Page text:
Here's an interesting post on Jimmy Carter's impact on the Shah of Iran and his eventual downfall to the Islamic totalitarian, terrorist-supporting government that exists today. Probably, much of this information needs to be vetted, since this isn't exactly a known resource, but it paints an interesting picture.
In accordance with the pleasant US-Iran relations then-existing, President Carter spent New Year's Eve in 1977 with the Shah and toasted Iran as "an island of stability in one of the more troubled areas of the world". Nonetheless, between 1975 and 1978, the Shah's popularity fell due to the Carter administration's misguided implementation of human rights policies. The election of Mr. Carter as president of the United States in 1976, with his vocal emphasis on the importance of human rights in international affairs, was a turning point in US-Iran relations. The Shah of Iran was accused of torturing over 3000 prisoners. Under the banner of promoting human rights, Carter made excessive demands of the Shah, threatening to withhold military and social aid. Carter pressured the Shah to release "political prisoners", whose ranks included radical fundamentalists, communists and terrorists. Many of these individuals are now among the opponents we face in our "war on terrorism".
When the Shah was unable to meet the Carter Administration and British demands, the Carter Administration ordered the Central Intelligence Agency to stop $4 million per year in funding to religious Mullahs who then became outspoken and vehement opponents of the Shah. Unfortunately, the Shah's efforts to defuse the volatile situation in Iran failed, despite the grant even of free and democratic elections. Confronted with lack of US support and unleashed Mullah fury, the Shah of Iran fled the country.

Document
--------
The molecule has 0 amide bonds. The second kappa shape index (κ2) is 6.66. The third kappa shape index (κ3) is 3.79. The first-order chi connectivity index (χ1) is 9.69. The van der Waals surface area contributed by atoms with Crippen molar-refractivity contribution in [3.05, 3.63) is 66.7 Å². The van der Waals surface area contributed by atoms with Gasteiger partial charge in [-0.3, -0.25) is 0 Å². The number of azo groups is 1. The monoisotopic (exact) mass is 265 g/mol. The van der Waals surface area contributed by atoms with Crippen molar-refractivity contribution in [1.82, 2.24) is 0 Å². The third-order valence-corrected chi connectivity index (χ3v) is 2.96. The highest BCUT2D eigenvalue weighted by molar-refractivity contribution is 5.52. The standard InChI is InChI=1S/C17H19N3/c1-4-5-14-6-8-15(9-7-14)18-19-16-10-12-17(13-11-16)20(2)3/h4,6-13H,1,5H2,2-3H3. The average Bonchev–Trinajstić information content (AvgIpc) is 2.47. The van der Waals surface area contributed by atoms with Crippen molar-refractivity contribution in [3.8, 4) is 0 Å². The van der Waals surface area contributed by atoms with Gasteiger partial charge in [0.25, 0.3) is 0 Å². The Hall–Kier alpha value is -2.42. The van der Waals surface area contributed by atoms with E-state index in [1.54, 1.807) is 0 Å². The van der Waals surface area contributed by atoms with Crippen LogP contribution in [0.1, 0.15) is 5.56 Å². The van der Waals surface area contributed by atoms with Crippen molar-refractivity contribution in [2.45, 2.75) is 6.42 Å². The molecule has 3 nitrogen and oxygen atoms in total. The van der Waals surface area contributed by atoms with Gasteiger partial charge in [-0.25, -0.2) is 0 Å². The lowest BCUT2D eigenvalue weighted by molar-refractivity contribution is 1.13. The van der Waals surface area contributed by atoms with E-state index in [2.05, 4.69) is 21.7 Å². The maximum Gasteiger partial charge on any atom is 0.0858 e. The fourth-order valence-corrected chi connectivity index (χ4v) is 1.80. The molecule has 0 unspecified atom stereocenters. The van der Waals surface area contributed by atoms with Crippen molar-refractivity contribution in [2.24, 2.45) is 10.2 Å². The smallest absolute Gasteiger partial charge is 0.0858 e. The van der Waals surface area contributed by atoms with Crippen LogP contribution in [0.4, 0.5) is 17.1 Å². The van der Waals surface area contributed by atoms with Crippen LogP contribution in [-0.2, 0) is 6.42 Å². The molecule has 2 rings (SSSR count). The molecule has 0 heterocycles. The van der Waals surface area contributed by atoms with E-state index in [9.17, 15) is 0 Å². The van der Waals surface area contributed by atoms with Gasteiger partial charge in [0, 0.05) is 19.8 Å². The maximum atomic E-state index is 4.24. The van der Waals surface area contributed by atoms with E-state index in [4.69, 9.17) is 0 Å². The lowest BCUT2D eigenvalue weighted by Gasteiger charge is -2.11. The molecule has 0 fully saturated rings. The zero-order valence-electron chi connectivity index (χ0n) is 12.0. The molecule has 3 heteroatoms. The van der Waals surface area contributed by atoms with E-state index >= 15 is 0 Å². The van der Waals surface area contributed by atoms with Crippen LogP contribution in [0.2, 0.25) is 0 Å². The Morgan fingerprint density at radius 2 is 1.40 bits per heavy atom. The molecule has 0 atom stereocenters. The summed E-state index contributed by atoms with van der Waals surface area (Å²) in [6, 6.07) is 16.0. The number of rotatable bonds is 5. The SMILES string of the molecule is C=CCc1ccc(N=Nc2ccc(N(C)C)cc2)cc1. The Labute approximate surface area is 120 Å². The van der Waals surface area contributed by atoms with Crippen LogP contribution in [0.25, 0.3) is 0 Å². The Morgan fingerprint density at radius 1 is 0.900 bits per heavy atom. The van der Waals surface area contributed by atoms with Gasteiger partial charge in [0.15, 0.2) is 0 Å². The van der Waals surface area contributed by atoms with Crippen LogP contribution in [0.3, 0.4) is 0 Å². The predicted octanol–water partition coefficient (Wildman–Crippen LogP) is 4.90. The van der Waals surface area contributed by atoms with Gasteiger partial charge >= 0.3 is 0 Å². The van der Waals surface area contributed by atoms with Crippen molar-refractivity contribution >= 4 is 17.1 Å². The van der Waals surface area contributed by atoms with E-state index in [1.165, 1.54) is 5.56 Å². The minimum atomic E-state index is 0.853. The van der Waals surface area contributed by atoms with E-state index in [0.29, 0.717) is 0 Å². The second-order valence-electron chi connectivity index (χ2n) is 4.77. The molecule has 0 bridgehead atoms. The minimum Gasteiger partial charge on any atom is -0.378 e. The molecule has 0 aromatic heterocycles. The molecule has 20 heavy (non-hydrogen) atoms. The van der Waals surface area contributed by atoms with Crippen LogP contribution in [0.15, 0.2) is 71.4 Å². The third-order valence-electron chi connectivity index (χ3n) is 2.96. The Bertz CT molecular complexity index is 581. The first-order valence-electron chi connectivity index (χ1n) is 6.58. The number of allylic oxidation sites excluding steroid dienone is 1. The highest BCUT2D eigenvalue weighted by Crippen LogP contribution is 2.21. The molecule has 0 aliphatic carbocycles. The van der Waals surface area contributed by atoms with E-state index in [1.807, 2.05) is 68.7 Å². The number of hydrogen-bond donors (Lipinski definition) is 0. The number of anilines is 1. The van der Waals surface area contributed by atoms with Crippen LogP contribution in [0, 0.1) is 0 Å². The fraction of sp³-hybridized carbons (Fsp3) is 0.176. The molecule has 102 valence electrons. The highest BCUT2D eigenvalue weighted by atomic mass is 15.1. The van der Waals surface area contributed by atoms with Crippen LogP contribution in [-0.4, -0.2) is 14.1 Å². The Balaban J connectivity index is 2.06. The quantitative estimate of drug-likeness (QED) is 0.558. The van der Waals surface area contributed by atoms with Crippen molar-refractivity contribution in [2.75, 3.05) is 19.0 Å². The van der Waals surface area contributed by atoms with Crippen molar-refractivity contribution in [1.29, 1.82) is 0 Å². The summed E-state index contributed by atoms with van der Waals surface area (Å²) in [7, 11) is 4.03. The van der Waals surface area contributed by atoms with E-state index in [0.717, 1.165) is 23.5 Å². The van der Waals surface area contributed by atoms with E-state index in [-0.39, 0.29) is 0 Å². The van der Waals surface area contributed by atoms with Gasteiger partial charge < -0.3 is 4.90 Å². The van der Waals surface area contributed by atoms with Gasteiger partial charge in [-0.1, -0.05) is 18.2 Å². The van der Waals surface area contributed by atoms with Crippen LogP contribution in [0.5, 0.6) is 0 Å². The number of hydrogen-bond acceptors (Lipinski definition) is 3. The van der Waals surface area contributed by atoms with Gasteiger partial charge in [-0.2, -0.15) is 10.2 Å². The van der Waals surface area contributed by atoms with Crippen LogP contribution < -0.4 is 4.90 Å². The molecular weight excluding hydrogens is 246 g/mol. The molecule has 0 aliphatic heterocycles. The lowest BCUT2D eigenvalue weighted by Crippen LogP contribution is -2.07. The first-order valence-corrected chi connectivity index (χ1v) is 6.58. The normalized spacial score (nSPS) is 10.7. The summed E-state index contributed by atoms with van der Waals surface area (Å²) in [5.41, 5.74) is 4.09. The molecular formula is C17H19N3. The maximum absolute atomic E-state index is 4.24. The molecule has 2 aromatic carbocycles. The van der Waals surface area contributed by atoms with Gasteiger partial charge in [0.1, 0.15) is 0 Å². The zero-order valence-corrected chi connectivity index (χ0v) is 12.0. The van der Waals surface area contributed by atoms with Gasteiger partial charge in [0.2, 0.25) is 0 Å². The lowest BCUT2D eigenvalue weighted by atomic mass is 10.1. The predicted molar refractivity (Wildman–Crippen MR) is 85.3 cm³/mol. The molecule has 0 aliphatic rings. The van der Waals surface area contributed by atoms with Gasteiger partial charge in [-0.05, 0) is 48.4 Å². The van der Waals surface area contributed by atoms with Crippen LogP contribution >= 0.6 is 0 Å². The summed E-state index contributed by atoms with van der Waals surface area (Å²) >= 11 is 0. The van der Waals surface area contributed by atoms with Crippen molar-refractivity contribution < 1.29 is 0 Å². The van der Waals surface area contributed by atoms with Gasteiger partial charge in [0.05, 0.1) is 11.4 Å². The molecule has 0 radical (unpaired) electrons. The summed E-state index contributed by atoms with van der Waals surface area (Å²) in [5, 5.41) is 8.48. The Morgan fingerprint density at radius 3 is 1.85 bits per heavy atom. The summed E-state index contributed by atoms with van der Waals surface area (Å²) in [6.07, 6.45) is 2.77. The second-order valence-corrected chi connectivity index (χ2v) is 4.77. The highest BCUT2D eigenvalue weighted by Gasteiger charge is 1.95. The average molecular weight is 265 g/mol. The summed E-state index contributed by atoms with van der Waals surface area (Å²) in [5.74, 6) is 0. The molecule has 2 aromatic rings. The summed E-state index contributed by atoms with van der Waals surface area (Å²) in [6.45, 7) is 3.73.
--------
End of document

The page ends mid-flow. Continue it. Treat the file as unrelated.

Subsequent to the Carter Administration's ill-conceived foreign policy initiative, Iran is now a dungeon. Ayatollah Khomeini's dictatorship executed the Shah's prisoners, predominantly communist militants, along with more than 20,000 pro-Western Iranians. Women were sent back into servitude. Citizens were arrested merely for owning satellite dishes that could tune to Western programs. American diplomats were taken hostage, and the Soviet Union invaded Iran's eastern neighbor Afghanistan as a result of this chaos, allowing it to secure greater influence in Iran and Pakistan. The struggle against the Soviets in Afghanistan, and the defeat of this invading Superpower with help from the United States under President Reagan gave rise to the radicalization and emergence of Muslim zealots like Osama bin Laden. Moreover, within a year of the Shah's ouster, Iran on its western flank was locked into the Iran-Iraq War, in which the U.S. sided with secular Iraq and its military dictator Saddam Hussein.
Maybe a bit of a stretch, although it's compelling:
Thus Jimmy Carter's misguided implementation of human rights policies not only indirectly led to overthrow of the Shah of Iran, but also paved the way for loss of more than 600,000 lives, Iran's rule by Ayatollahs, the Iran-Iraq War, Iraq's Invasion of Kuwait and Desert Storm, the Soviet invasion of Afghanistan, the Taliban, Al Qaeda, Osama bin Laden, and the mass murder of Americans and destruction of the World Trade Center towers on September 11, 2001.